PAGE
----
Negative thoughts seem to come out of nowhere and they sit right in front of the thoughts that serve you. The ones that keep you focused on your future goals, keep you productive and keep you smiling. Sometimes people get caught up in the cycle and just go with the flow. This is an indication that you’re not living on purpose…you’re flying on auto pilot. You, of course know this as a Professional Counselor but even professionals need to be reminded. If you keep up the cycle, it can ruin your entire day and next thing you know, months later, you’ve manifested everything you did NOT want in your life.
Things like the car that keeps breaking down, the spouse who you’ve stuck with despite dealing with emotional or physical abuse or even the job that no longer serves you. Sound familiar? There are plenty of examples but you get the point.
Reasons You’re Out of Touch
Today I wanted to give you some tips on how you can get back into your body. But first, let’s discuss why you probably feel so out of touch with it in the first place.
1. Modern lifestyle provides us with an endless amount of distractions. (Does your phone send you constant world event notifications too? Are you scrolling through Facebook at the stop light? Are you trying to chart but your co-worker keeps coming in to chat?)
2. You’ve learned to live with a certain level of constant discontent. (Work stress anyone? It’s hard when you’re working in an environment where you feel you have no control. You know that getting another job or even a promotion won’t solve your problem.)
3. You lack the energy to find the real reasons behind the discontentment. (At the end of your work day, how much energy is left to connect with your inner self, feel those negative feelings and address them? Most counselors I speak with say once they leave work, they have little energy to be a mom, wife, friend or make time for self-care.Many times it’s because they’re finishing up their paperwork at home but don’t get me started today!
4. You address your negative thoughts with stimulants (i.e. food, drugs, phone, television or compulsive shopping.) This one’s a hard one for many to admit. Don’t worry, you don’t have to but stop now to make an honest assessment of what you’ve been doing to deal with all those negative thoughts. Many of the professional counselors I’ve spoken with either use recreational drugs or they’re on prescription drugs to deal with their symptoms. Please understand that this isn’t about shaming you. This is your personal Call to Action.
If you feel something in the pit of your stomach right now, you’re in the right place at the right time because today, you’ll end this reading with some actionable tips you can use to get back into your body and take control of your negative thoughts. You already know that if you’re looking for tips on how to stop negative thoughts, you won’t find them here, but here’s what you can do.
Get Back Into Your Body
1. When you experience intrusive negative thoughts, try your best to sit or stand still and connect with what you feel in your body. Do the thoughts trigger a back ache, tooth ache or even tingling in your feet?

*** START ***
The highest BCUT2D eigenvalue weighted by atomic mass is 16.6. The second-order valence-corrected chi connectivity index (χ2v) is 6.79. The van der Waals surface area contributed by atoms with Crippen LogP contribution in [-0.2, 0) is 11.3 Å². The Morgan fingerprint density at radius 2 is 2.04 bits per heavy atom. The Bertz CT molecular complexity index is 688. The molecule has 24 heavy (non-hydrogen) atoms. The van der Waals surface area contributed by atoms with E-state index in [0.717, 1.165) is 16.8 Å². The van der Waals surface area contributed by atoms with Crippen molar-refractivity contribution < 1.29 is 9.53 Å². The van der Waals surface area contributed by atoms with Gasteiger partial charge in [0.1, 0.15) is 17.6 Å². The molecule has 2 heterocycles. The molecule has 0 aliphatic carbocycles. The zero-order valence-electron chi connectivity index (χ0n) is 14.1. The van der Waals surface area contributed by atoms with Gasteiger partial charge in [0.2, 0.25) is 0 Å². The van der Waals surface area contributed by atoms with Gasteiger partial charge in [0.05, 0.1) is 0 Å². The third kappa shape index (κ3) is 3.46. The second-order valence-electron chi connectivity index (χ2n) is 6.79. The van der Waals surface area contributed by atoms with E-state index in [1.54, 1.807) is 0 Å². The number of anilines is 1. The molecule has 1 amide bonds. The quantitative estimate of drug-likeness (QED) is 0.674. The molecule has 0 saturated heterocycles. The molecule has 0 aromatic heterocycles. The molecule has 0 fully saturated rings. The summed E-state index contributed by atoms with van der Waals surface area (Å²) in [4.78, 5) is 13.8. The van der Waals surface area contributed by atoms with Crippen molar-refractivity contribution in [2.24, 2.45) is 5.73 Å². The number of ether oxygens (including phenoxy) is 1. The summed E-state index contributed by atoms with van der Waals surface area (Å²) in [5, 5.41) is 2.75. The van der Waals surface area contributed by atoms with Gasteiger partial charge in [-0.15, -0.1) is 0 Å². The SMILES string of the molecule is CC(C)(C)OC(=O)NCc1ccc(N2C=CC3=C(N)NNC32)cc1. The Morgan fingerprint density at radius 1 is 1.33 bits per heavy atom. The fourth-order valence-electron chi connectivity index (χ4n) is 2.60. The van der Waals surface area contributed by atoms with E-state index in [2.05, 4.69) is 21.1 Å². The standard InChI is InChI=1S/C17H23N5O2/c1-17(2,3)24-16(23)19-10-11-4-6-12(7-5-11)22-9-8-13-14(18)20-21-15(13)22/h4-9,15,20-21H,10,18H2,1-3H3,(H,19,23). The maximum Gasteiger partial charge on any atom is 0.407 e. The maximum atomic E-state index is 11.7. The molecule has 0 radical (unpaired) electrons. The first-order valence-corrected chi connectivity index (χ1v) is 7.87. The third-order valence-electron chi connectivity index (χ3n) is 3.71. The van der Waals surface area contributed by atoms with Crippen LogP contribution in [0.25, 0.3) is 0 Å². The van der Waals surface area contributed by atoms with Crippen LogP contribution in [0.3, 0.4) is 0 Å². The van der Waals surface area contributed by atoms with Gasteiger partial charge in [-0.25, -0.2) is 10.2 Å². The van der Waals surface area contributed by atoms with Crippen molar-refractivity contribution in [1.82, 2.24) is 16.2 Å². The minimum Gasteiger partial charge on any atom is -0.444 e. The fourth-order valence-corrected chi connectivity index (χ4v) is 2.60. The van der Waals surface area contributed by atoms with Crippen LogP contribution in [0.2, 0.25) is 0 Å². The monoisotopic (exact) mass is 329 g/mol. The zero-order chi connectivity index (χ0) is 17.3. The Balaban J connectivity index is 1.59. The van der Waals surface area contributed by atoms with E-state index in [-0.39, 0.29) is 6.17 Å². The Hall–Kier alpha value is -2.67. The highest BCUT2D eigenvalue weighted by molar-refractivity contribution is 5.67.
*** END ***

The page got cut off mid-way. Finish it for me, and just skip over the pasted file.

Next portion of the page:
2. Once you’ve recognized your physical body’s response, trace that thought back to its source. When I do this, I tend to think about the last few hours of my day. Sometimes I’m lead to something small that seemed insignificant in the moment but became larger because of my brain’s automatic response to ignore it and keep moving.
3. Take some deep breaths. There are many types of breathing exercises for stress that you can Google but my favorite is the 4-7-8 breathing pattern. It’s known for helping people get to sleep quicker but has helped me even when I’m alert and looking for instant stress relief.
4. Acknowledge the negative thoughts. Those familiar with Acceptance and Commitment Therapy will understand this strategy. It almost sounds silly when you read it in a book but it works. There’s a reason the same thoughts keep resurfacing and it’s probably because they’re trying to get your attention. There’s something about them that hasn’t been resolved. The good news is that you’re ready to do the work!
I’m sure some will read today’s post and think “I’m a Professional Counselor, I already know this stuff!” Of course you do love. As a counselor, you’re likely so used to putting everyone ahead of yourself (including all your clients) that you’ve forgotten to take care of you. It’s hard to remember in our moments of frustration, what actually works for us because we’re used to suppressing our needs until bed time. By then, it’s too late because you’re so tired, you don’t make time to work on yourself. The tips above can help you if you’re willing to give them a try.
I hope today’s post has been helpful for you and if it has, please leave some feedback below. If you’re one of those Professional Counselors that feels so burned out you can’t even identify how you got there, you might enjoy downloading a copy of “The Counselor’s Block; 5 Burnout Traits Counselor’s MUST Heal From Before Embracing Career Transition” HERE. Promise you won’t regret it. 🙂
Until next time,
The Counselor’s Mindset Coach